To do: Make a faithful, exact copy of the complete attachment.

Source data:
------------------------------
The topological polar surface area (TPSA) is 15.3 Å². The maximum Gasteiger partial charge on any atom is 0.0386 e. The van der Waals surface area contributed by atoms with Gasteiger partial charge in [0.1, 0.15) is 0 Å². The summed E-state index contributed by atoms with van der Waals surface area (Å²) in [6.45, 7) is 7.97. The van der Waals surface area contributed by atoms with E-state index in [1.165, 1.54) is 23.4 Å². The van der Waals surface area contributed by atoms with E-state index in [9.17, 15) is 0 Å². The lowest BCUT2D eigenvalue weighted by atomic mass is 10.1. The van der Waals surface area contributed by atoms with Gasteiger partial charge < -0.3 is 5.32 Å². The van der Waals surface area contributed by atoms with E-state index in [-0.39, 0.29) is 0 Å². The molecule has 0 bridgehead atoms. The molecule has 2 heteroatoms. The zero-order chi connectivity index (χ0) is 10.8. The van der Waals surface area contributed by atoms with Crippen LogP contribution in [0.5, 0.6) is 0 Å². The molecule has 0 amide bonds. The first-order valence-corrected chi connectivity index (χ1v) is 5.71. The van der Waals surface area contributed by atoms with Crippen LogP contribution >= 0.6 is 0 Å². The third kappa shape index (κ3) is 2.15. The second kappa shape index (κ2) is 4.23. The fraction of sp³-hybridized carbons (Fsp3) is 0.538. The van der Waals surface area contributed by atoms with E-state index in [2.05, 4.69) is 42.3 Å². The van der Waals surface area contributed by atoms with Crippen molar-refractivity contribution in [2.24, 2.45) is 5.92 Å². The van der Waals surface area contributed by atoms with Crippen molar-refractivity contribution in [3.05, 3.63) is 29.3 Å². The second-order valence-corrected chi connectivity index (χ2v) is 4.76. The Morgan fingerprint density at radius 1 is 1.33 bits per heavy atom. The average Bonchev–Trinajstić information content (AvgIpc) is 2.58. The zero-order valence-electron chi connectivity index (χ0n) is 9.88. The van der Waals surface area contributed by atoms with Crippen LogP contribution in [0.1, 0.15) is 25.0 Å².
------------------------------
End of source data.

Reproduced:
The topological polar surface area (TPSA) is 15.3 Å². The maximum Gasteiger partial charge on any atom is 0.0386 e. The van der Waals surface area contributed by atoms with Gasteiger partial charge in [0.1, 0.15) is 0 Å². The summed E-state index contributed by atoms with van der Waals surface area (Å²) in [6.45, 7) is 7.97. The van der Waals surface area contributed by atoms with E-state index in [1.165, 1.54) is 23.4 Å². The van der Waals surface area contributed by atoms with E-state index in [9.17, 15) is 0 Å². The lowest BCUT2D eigenvalue weighted by atomic mass is 10.1. The van der Waals surface area contributed by atoms with Gasteiger partial charge < -0.3 is 5.32 Å². The van der Waals surface area contributed by atoms with E-state index in [-0.39, 0.29) is 0 Å². The molecule has 0 bridgehead atoms. The molecule has 2 heteroatoms. The zero-order chi connectivity index (χ0) is 10.8. The van der Waals surface area contributed by atoms with Crippen LogP contribution in [0.5, 0.6) is 0 Å². The molecule has 0 amide bonds. The first-order valence-corrected chi connectivity index (χ1v) is 5.71. The van der Waals surface area contributed by atoms with Crippen LogP contribution >= 0.6 is 0 Å². The third kappa shape index (κ3) is 2.15. The second kappa shape index (κ2) is 4.23. The fraction of sp³-hybridized carbons (Fsp3) is 0.538. The van der Waals surface area contributed by atoms with E-state index in [2.05, 4.69) is 42.3 Å². The van der Waals surface area contributed by atoms with Crippen molar-refractivity contribution in [2.24, 2.45) is 5.92 Å². The van der Waals surface area contributed by atoms with Crippen molar-refractivity contribution in [3.05, 3.63) is 29.3 Å². The second-order valence-corrected chi connectivity index (χ2v) is 4.76. The Morgan fingerprint density at radius 1 is 1.33 bits per heavy atom. The average Bonchev–Trinajstić information content (AvgIpc) is 2.58. The zero-order valence-electron chi connectivity index (χ0n) is 9.88. The van der Waals surface area contributed by atoms with Crippen LogP contribution in [0.1, 0.15) is 25.0 Å².